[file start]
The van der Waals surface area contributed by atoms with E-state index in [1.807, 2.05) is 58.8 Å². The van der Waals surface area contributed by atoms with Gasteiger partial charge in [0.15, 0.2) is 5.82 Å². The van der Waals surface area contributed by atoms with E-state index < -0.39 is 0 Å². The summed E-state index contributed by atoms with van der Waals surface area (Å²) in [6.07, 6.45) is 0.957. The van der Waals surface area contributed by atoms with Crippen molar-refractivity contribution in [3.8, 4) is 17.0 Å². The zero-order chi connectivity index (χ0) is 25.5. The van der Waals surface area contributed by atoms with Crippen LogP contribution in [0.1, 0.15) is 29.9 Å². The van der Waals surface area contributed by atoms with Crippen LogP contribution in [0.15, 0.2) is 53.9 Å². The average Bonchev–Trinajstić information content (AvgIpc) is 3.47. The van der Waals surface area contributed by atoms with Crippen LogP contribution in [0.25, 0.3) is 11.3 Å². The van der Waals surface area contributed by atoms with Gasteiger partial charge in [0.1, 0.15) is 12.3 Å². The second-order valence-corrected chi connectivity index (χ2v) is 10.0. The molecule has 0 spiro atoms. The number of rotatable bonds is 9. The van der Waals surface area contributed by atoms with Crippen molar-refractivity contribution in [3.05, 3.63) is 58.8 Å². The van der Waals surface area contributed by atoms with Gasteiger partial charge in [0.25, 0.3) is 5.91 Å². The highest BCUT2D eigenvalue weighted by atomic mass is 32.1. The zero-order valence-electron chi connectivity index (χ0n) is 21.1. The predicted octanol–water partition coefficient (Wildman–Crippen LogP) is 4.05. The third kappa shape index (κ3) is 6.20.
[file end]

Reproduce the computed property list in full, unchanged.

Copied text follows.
The van der Waals surface area contributed by atoms with E-state index in [1.807, 2.05) is 58.8 Å². The van der Waals surface area contributed by atoms with Gasteiger partial charge in [0.15, 0.2) is 5.82 Å². The van der Waals surface area contributed by atoms with E-state index < -0.39 is 0 Å². The summed E-state index contributed by atoms with van der Waals surface area (Å²) in [6.07, 6.45) is 0.957. The van der Waals surface area contributed by atoms with Crippen molar-refractivity contribution in [3.8, 4) is 17.0 Å². The zero-order chi connectivity index (χ0) is 25.5. The van der Waals surface area contributed by atoms with Crippen LogP contribution in [0.1, 0.15) is 29.9 Å². The van der Waals surface area contributed by atoms with Crippen LogP contribution in [0.15, 0.2) is 53.9 Å². The average Bonchev–Trinajstić information content (AvgIpc) is 3.47. The van der Waals surface area contributed by atoms with Crippen LogP contribution in [0.25, 0.3) is 11.3 Å². The van der Waals surface area contributed by atoms with Gasteiger partial charge in [0.1, 0.15) is 12.3 Å². The second-order valence-corrected chi connectivity index (χ2v) is 10.0. The molecule has 0 spiro atoms. The number of rotatable bonds is 9. The van der Waals surface area contributed by atoms with Crippen molar-refractivity contribution in [3.05, 3.63) is 58.8 Å². The van der Waals surface area contributed by atoms with Gasteiger partial charge in [0.25, 0.3) is 5.91 Å². The highest BCUT2D eigenvalue weighted by atomic mass is 32.1. The zero-order valence-electron chi connectivity index (χ0n) is 21.1. The predicted octanol–water partition coefficient (Wildman–Crippen LogP) is 4.05. The third kappa shape index (κ3) is 6.20.